Audiobook Review: The Sanatorium by Sarah Pearse
I received a review copy from the publisher. This does not affect the contents of my review and all opinions are my own.
Mogsy’s Rating (Overall): 2.5 of 5 stars
Genre: Mystery, Thriller
Series: Stand Alone
Publisher: Penguin Audio (February 2, 2021)
Length: 11 hrs and 58 mins
Narrator: Elizabeth Knowelden
In general, I don’t think I demand a lot from thrillers. All I want is a storyline that can keep my attention—preferably the whole way through. However, this was unfortunately not what I got from The Sanatorium. The book had its high points, but sad to say, on the whole it did not live up to my expectations.
The story follows former detective Elin Warner, who has just arrived at an isolated hotel situated in the Swiss Alps with her boyfriend Will. Still recovering from a traumatic incident during the last case she worked, the last thing Elin wanted to do was to travel so far, but her brother Isaac had just gotten engaged and she and Will were supposed to meet him and his fiancée to celebrate.
Of course, it doesn’t help that Elin and Isaac are not on the best of terms. Many years ago, their younger brother Sam drowned in what everyone said was a tragic accident, but the family never recovered from the loss. Worse, Elin suspects that Isaac may have had something to do with Sam’s death. This getaway was supposed to be her and Will’s chance to grow closer and decide the next step of their relationship, but instead, Elin is determined to finally force the truth out of Isaac about what really happened to Sam.
Before Elin can get far in her quest though, something terrible happens. Isaac’s fiancée Laure goes missing, sending Elin into detective mode. As a storm rolls in, cutting the hotel off from any help, the claustrophobia grows, and panic begins to set in among the staff. Elin’s first instinct is to suspect her brother, whom she still does not trust, but he appears to be just as distraught as everyone else. And then the first body is found…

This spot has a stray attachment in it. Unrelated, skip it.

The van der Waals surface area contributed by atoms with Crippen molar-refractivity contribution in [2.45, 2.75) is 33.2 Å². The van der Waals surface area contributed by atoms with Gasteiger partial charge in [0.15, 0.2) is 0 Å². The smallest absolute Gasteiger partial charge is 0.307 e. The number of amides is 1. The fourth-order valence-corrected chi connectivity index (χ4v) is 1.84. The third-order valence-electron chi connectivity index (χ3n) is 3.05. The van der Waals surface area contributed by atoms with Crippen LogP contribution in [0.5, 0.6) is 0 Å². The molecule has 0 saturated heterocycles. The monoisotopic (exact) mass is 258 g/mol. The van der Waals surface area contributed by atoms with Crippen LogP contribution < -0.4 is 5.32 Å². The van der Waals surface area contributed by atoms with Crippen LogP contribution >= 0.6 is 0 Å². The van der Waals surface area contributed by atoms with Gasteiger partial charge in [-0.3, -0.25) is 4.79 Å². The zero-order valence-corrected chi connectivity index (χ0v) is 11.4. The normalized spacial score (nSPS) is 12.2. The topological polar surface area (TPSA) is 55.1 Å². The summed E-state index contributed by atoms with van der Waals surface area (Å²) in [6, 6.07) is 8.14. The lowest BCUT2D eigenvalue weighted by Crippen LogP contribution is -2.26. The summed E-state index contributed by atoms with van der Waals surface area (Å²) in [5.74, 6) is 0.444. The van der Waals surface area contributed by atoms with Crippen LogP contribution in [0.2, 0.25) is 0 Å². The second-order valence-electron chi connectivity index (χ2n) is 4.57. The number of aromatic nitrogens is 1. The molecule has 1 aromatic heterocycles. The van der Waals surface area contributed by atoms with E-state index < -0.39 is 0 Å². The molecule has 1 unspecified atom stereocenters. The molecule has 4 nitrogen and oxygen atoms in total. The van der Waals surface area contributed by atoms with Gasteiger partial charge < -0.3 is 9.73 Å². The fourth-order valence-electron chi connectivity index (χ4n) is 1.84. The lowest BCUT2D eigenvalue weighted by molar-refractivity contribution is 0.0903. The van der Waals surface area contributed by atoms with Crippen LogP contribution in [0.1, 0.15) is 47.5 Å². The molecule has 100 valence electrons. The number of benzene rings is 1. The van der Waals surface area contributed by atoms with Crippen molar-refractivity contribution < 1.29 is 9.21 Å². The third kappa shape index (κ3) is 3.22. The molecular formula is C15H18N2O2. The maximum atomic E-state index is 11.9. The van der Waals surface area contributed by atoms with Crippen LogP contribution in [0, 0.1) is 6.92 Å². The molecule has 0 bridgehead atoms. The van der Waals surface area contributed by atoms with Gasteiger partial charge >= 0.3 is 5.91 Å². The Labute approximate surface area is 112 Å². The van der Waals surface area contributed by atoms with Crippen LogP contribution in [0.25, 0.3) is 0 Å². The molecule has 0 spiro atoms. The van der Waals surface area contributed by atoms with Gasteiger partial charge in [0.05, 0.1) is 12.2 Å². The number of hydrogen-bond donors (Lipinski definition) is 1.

Ah, the mystery thriller set in a snowbound setting, one of my favorite genre tropes! I had such high hopes for The Sanatorium, so to say I’m disappointed is an understatement. I mean, this wasn’t a bad book, but it wasn’t great either. Even from the start, the story struggled to sink its hooks into me. Elin was annoyingly two-dimensional and single-minded to point of recklessness, yet she seemed to be the only person with any agency among this cast of do-nothings, and this I found more exasperating than comforting.
Also, I hate to say it, but the plot suffered because two separate story threads were constantly fighting to dominate the reader’s attention, and in the end they both felt contrived. Elin’s suspicion of Isaac and the possible role he played in Sam’s death all those years ago was an interesting idea, but seriously, just how much was I supposed to care while people were literally being murdered left and right? You’d think the protagonist would come to her senses and realize there’s a better time and place to obsess about confronting her brother and resolving all these age-old hang-ups—you know, preferably when there’s not a crazed psychopath on the loose—but hey, that’s Elin for ya.
There was also a fair bit of repetition. I wouldn’t have minded the slow build-up so much if we didn’t always have to go through this cycle of Elin doubting herself, slowly gaining more confidence, then having something bad happen which would send her straight back to square one. It’s a shame because there are good ideas her, not to mention all the ingredients to an awesome locked room mystery, but between being jerked around by the plot and getting the urge to scream at the protagonist every time she did something frustrating, I just couldn’t fully appreciate it. Of course, I could also go into how underwhelmed I was by the ending, but given everything else I found underwhelming, that’s probably a moot point by now.
Still, to the author’s credit, she nailed the atmosphere perfectly. Since it was the former-sanatorium-turned-luxury-resort-spa setting that drew me to this novel in the first place, I don’t completely regret picking it up. It’s definitely worth a look if you enjoy wintry thrillers, especially the sort with murderers and stranded guests trapped in creepy, snowed-in hotels. That said, other books have done it better, and if you’re an avid reader of the genre, this one has areas you may find lacking.